Git Subtrees allow easily tracking and contributing to remote repositories. The advantage over submodules is that the tracked subdirectory is contained within the current repository repository history so no initialization and update cycle is required when cloning the project. Additionally, the history of the subtree may be fully tracked or squashed.
these notes use the following articles as reference:
track a remote repository, squash commits
add subtree as a remote
git remote add -f $REMOTE_NAME $REMOTE_URI
setup remote as a subtree with a relative local path. this will fetch and merge.
git subtree add --prefix $LOCAL_PATH $REMOTE_NAME $REMOTE_BRANCH --squash
fetch and merge (pull) when the subtree remote has updates
git fetch $REMOTE_NAME $REMOTE_BRANCH git subtree pull --prefix $LOCAL_PATH $REMOTE_NAME $REMOTE_BRANCH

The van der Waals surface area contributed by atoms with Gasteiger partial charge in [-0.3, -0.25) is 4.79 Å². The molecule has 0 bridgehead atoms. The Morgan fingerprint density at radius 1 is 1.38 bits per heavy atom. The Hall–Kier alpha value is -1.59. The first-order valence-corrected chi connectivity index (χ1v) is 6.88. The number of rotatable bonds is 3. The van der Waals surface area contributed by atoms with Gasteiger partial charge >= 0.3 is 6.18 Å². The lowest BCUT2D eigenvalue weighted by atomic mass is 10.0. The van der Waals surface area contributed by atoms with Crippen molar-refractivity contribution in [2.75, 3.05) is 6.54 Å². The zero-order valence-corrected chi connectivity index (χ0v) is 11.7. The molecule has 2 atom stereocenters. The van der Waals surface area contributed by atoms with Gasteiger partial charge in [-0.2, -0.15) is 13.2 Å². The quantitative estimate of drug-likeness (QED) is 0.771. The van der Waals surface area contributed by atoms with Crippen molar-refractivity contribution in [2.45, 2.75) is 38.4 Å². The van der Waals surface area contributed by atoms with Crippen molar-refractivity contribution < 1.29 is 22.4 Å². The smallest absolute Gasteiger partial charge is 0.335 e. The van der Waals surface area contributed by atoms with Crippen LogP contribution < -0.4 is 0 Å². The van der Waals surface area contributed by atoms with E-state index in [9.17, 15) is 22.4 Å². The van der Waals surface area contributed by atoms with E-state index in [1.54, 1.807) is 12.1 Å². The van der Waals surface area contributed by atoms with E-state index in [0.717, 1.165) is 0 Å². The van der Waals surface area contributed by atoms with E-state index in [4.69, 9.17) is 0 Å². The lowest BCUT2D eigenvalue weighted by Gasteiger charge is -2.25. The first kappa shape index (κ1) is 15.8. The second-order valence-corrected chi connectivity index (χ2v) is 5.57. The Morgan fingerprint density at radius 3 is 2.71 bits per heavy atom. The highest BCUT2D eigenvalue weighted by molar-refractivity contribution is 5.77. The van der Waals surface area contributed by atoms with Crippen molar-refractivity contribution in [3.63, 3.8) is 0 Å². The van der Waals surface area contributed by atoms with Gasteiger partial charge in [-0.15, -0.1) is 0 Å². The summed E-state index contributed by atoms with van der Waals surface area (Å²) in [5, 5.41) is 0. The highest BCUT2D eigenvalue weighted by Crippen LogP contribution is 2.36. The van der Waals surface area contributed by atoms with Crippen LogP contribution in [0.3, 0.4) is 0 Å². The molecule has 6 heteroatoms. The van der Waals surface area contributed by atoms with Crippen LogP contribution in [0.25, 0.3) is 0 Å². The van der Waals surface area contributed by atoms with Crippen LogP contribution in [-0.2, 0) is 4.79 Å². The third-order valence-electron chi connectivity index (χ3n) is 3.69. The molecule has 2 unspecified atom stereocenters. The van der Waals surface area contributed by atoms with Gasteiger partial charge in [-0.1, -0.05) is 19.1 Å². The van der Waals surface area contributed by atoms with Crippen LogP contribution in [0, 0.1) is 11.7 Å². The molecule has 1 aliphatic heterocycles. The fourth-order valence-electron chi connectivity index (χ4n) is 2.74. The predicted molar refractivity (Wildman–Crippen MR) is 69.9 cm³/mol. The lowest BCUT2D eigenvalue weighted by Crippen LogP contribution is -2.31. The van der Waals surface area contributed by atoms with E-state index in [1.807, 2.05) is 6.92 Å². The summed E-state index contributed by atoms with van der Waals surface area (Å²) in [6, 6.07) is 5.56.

track a subdirectory of a remote repository, keep full history
clone remote repository as a new project
git clone $REMOTE_URI
discard everything but the subdirectory wanted, this will make the wanted directory the project root with full working history.
cd $CLONED_REPO git checkout -b $WORK_BRANCH git filter-branch --subdirectory-filter $WANTED_DIRECTORY HEAD -- --all git reset --hard git gc --aggressive git prune
setup new remote to contain project, and push to master branch at that location
git remote add $NEW_REMOTE_NAME $NEW_REMOTE_URI git push --set-upstream $NEW_REMOTE_NAME $WORK_BRANCH:master
use that new repository as a subtree in either project to commit changes to both repositories. if you’d like the full history in your project, leave off the
--squashduring submodule commands.